I went back home and decided to live with my oldest sister. At that time, I started to attend a Mennonite church. It was not my first time to hear about Jesus because I grew up Catholic, but it was my first time to hear and understand that Jesus loves me and never leaves me alone. I had my personal encounter with Jesus, and not long after that, I decided to be baptized. Six months later, I decided to go to seminary because the feeling of God’s call was so strong. My parents were not sure about my decision because they did not have the funds to support me financially. They were also wondering what kind of future I would have by pursuing seminary program. By the grace of God, I got a full scholarship for my seminary program. This brought such a comfort to my parents and a confirmation that this decision was in the will of God. Again, I was the first person from my village and my family who went to seminary.
During my seminary program, I did children’s ministries inside and outside of the church. I went to some villages and an orphanage to teach an after-school program. I chose to start this ministry because there are so many children in those villages and in the orphanage who lack hope for the future and are afraid to dream big dreams because of the fact that they came from poor families. My passion was and is to empower and encourage them so they have hope for the future and see that there is nothing wrong with dreaming a big dream. On the weekends, I served in the church children’s ministry as a mentor and a teacher.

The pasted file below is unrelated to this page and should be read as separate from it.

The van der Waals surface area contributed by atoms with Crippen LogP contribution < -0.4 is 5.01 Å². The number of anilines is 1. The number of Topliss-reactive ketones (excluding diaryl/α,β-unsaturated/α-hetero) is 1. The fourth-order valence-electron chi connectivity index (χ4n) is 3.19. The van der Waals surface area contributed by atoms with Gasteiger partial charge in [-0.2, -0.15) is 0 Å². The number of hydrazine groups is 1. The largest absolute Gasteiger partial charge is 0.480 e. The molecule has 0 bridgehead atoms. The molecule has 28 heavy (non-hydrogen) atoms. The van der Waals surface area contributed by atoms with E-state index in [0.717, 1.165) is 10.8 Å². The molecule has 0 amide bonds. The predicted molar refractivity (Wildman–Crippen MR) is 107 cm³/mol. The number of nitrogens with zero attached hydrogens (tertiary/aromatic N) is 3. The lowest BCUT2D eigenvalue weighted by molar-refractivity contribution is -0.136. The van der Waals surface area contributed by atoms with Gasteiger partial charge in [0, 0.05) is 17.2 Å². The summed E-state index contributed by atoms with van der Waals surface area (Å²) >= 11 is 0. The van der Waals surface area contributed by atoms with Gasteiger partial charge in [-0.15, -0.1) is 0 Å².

During that time, I had an opportunity to serve God and others in another country, the United States. The International Volunteer Exchange Program with Mennonite Central Committee placed me in South Hutchinson, Kansas. There I served at a retirement community, Mennonite Friendship Communities, as part of the pastoral team and as an assistant to the chaplain. I also was a children’s pastor assistant at Journey Mennonite Church. Through this opportunity, I learned more about God and experienced God’s presence in another context and culture. I also learned more about myself and my passion. This opportunity strengthened my calling, especially by doing some chaplaincy work in the nursing home. God has called me to those who are in need of love and hope, to share God’s compassion and salvation through Jesus Christ.